By Henry Burke
“Water is life.” The proud slogan of DC Water, the District of Columbia Water and Sewage Facility, may seem fairly obvious at first. Everyone knows that water is a vital resource, but few take the time to appreciate just what that means. On a micro level, each of us needs clean, fresh water to survive. On a macro level, the delivery of clean water and evacuation and treatment of dirty water is one of the most important features of human society.
In spite of its importance, water is a very easy thing to take for granted. When the tap is turned on, we expect water to come out. But as recent drought conditions in California have so clearly highlighted, water management isn’t simple. As populations grow and water resources become increasingly stretched, major metropolitan areas rely on complex systems to ensure safe water and sanitation for their citizens. Wastewater treatment plants are a big part of those strategies.
In the nation’s capital, DC Water shoulders a big part of that water management strategy. It receives and treats wastewater collected from the Washington, D.C., sewer system, as well as from the Maryland and Virginia suburbs. More than 330 million gallons of raw sewage flow into DC Water’s Blue Plains Advanced Wastewater Treatment Plant from area jurisdictions each day. The plant discharges to the Potomac estuary, and DC Water is required to meet some of the most stringent National Pollutant Discharge Elimination System standards in the country.
“The Blue Plains Advanced Wastewater Treatment Plant covers 150 acres on the bank of the Potomac River on the southernmost tip of the District of Columbia,” says Randy A. Morrison, project manager with Fairfax, Virginia–based Samaha, the design firm tasked with giving a facelift to the DC Water Treatment Plant. “This project was deemed a ‘gateway’ project by D.C. regulatory agencies due to its high visibility upon entry to the nation’s capital. Samaha worked closely with the U.S. Commission of Fine Arts and the D.C. Office of Planning during the design process.”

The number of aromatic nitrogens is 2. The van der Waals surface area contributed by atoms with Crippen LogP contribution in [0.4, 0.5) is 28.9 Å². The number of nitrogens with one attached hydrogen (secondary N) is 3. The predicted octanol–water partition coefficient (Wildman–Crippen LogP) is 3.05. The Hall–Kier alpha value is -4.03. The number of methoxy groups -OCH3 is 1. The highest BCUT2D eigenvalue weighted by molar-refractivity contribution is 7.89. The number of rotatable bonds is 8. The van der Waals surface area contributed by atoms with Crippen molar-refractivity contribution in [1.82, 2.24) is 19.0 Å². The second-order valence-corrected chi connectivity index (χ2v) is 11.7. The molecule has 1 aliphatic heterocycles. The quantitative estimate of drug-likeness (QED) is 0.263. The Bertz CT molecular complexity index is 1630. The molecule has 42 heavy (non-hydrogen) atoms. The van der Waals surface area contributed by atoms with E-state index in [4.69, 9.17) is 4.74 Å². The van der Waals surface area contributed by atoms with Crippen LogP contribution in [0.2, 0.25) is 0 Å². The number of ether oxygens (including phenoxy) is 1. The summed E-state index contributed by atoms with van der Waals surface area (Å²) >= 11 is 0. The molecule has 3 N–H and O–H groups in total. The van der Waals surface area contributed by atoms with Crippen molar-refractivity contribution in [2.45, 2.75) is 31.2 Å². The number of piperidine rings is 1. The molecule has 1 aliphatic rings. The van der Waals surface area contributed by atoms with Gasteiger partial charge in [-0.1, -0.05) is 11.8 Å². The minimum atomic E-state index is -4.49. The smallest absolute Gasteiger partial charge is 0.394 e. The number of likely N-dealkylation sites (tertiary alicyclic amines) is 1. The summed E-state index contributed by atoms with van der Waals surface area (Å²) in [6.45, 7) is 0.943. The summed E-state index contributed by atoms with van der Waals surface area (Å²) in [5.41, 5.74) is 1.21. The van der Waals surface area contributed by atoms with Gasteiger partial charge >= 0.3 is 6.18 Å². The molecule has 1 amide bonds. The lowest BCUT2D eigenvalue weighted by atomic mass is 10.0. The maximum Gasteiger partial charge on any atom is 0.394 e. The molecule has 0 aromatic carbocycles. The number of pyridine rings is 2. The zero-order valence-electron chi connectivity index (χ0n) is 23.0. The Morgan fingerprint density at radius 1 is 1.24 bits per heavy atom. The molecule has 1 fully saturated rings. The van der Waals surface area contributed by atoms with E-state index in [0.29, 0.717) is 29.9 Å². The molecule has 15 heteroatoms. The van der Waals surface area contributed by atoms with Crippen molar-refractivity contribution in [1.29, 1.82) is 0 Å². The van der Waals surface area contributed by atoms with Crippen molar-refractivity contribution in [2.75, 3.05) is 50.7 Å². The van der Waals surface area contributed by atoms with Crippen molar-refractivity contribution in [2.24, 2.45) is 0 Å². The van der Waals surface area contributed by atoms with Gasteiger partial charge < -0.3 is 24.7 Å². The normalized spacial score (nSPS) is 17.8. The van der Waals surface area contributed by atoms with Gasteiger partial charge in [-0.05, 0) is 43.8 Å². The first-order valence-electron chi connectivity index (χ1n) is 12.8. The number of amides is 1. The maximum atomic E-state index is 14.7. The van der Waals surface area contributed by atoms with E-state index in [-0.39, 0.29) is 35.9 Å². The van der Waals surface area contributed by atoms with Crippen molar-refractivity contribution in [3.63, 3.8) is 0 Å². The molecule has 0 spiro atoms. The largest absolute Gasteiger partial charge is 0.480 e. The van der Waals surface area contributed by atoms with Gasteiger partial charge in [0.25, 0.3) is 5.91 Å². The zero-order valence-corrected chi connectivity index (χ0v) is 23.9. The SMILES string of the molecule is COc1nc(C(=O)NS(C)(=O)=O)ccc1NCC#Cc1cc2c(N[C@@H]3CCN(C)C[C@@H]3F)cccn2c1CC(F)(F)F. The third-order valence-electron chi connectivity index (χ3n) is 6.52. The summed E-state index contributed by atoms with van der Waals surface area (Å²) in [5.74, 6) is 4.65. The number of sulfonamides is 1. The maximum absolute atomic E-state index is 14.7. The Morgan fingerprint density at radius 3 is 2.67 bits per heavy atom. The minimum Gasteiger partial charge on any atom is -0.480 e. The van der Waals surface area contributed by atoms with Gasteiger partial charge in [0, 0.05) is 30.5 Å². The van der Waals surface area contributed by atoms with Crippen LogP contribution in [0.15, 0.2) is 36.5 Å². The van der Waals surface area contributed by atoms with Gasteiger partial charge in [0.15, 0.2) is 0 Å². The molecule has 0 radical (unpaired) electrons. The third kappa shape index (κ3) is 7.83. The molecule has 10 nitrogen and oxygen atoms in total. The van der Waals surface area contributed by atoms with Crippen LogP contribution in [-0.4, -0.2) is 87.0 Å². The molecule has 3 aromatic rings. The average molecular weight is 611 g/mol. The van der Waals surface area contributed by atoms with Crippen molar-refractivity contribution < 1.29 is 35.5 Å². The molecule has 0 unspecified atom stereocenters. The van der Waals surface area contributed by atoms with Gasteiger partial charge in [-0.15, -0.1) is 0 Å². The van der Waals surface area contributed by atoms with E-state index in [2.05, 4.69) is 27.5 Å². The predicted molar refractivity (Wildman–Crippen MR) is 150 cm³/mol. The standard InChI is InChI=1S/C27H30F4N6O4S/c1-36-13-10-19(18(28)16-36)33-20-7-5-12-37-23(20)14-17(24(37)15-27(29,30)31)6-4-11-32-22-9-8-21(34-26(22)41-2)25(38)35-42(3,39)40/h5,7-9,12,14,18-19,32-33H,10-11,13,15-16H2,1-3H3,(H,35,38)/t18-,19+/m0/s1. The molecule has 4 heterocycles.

There has been a smooth working relationship between Samaha and DC Water for quite some time, and that familiarity came through in this very collaborative project. “Samaha has been providing DC Water with architectural design services for more than ten years, at Blue Plains and other DC Water sites around the District,” Morrison says.
While the facility’s main role is a very functional one and its primary focus is treating the District’s wastewater, Samaha was brought on to explore another dimension of the building’s expression. It needed to interact with the community to better inform and educate local residents about the importance of the work that is done there.
“One primary goal of the project was to represent the face of DC Water and Blue Plains to the public,” Morrison says. “The building serves as the primary entry point for all visitors to the plant. The visitor center includes interpretive exhibits that educate the public about water treatment and DC Water’s role as a steward of natural resources.”
To help attract positive attention to the facility and public interest in what the organization does, the building needed to look the part. The building needed to reflect the aspirational spirit of DC Water, and metal helped achieve the desired look. The project utilized CENTRIA Formawall® Dimension Series® insulated core metal wall panels and Profile Series Exposed Fastener Profiles BR5-36. Custom colors were used on both products.
“The custom color panels that CENTRIA was able to provide enabled the architecture to incorporate DC Water’s official branding color scheme,” Morrison explains. “The metal panels also provide a sleek, modern design aesthetic that contrasts successfully with the brick patterns we borrowed from some of the historic Art Deco buildings on the site. DC Water wanted this building to project an eye to the future with a nod to the past.”
With conservation at the core of its mission, DC Water also wanted its wastewater treatment plant to embody its commitment to the environment. The highly recycled and recyclable nature of metal is part of the eco-friendly statement made by the building. “DC Water wanted this building to illustrate sustainability through architectural example,” Morrison explains. “The project incorporates a vegetated roof, solar panels, and other green design features.”
One of the largest, most advanced wastewater treatment facilities in the world, the Blue Plains Advanced Wastewater Treatment Plant is a point of pride for the District. The design team is pleased that it has been so well received in the community. “We have received nothing but positive feedback on this project,” Morrison says.
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